Friedman’s conclusion that the Royal Navy employed signals intelligence before 1914 to create ‘an ocean surveillance system with enormous operational implications’ while correct is also misleading. Much of that system existed only in European Waters and then only came together for brief moments during the period of summer maneuvers with personnel returning to normal duties and practices remaining to be codified. When signals were intercepted, target bearing might be plotted but estimating distances remained fraught. To wit, upon the outbreak of war the Australian Station’s interception of German naval signals did not yield an immediate encounter with enemy warships as the intelligence collected was misinterpreted. A subsequent raid on the German wireless transmitter at Yap, if keeping with prewar planning for a naval war, compounded matters by denying the Admiralty the possibility of bettering the little useful intelligence so far yielded.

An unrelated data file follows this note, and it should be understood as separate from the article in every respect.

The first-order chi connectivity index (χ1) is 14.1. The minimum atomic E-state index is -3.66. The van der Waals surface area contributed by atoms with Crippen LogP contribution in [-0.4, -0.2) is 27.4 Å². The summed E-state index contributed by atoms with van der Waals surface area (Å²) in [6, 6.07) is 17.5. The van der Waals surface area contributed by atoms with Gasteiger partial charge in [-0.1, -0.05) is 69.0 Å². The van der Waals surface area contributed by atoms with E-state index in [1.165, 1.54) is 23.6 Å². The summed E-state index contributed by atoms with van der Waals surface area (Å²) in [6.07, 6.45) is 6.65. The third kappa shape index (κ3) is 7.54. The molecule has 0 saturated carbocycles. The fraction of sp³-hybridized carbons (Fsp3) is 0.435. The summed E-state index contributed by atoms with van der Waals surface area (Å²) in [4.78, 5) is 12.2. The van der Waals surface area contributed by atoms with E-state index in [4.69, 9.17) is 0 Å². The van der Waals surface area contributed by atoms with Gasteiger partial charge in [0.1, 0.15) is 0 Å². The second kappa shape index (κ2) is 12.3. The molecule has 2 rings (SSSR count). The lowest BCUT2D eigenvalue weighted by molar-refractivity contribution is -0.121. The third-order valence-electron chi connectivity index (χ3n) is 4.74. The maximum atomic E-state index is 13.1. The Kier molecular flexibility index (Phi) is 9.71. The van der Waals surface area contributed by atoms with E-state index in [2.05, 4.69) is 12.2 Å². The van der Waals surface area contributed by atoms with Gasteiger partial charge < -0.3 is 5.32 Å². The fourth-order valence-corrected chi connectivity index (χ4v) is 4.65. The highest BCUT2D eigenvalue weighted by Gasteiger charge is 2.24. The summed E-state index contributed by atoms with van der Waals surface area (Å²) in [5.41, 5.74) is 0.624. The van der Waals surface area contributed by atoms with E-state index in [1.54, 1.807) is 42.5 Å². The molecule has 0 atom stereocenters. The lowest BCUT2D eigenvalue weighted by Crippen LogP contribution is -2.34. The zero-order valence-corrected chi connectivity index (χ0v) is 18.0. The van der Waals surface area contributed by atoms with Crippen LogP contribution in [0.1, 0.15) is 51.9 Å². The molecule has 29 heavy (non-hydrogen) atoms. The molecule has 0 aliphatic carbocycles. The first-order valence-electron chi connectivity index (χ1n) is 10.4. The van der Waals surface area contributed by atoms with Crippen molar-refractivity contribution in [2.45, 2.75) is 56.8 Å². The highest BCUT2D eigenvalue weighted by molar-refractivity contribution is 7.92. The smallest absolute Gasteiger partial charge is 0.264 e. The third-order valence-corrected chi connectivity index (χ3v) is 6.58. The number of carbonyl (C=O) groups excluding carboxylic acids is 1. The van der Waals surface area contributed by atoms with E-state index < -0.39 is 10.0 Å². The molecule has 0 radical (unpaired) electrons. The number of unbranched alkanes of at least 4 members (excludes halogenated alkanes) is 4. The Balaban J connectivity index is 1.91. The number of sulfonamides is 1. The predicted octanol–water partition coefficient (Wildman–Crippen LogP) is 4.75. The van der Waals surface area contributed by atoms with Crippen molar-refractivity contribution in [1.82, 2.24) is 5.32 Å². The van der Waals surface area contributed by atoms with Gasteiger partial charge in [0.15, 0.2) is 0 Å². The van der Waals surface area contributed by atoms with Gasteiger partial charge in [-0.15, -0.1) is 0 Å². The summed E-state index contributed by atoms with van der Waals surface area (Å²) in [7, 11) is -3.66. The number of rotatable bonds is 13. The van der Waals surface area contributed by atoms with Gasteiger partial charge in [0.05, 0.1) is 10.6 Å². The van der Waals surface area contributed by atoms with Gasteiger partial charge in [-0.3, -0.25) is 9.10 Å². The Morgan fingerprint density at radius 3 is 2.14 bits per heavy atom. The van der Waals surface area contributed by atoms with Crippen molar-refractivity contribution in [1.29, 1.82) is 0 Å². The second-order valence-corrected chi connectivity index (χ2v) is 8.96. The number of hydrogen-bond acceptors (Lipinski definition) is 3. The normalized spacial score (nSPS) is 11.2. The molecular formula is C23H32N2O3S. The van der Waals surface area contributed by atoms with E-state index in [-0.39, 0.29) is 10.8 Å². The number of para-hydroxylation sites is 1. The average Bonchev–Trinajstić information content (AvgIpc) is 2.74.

The author is in his element when describing the place of the capital ship—the battleship and the battle cruiser—in naval strategy. Germany already having the foremost military now seemingly challenged British superiority at sea by building a fleet of heavy ships. British shipbuilding capacity, speed of construction, and innovation (both technological and tactical) might ensure the German challenge would never be fatal, but the price of meeting it proved daunting enough. Higher naval estimates to be sure, but also changes in naval force structure and fleet disposition to the detriment of Britain’s global position. Submarines and flotilla forces armed with torpedoes and mines might secure Britain from invasion, but even Admiral Sir John Fisher, the Royal Navy’s professional head between 1904-1910, dare not test that thesis to the point of neglecting the building of HMS Dreadnought and her increasingly more capable and more expensive successors. The author’s summary of the technology and trade-offs involved is thoroughly insightful.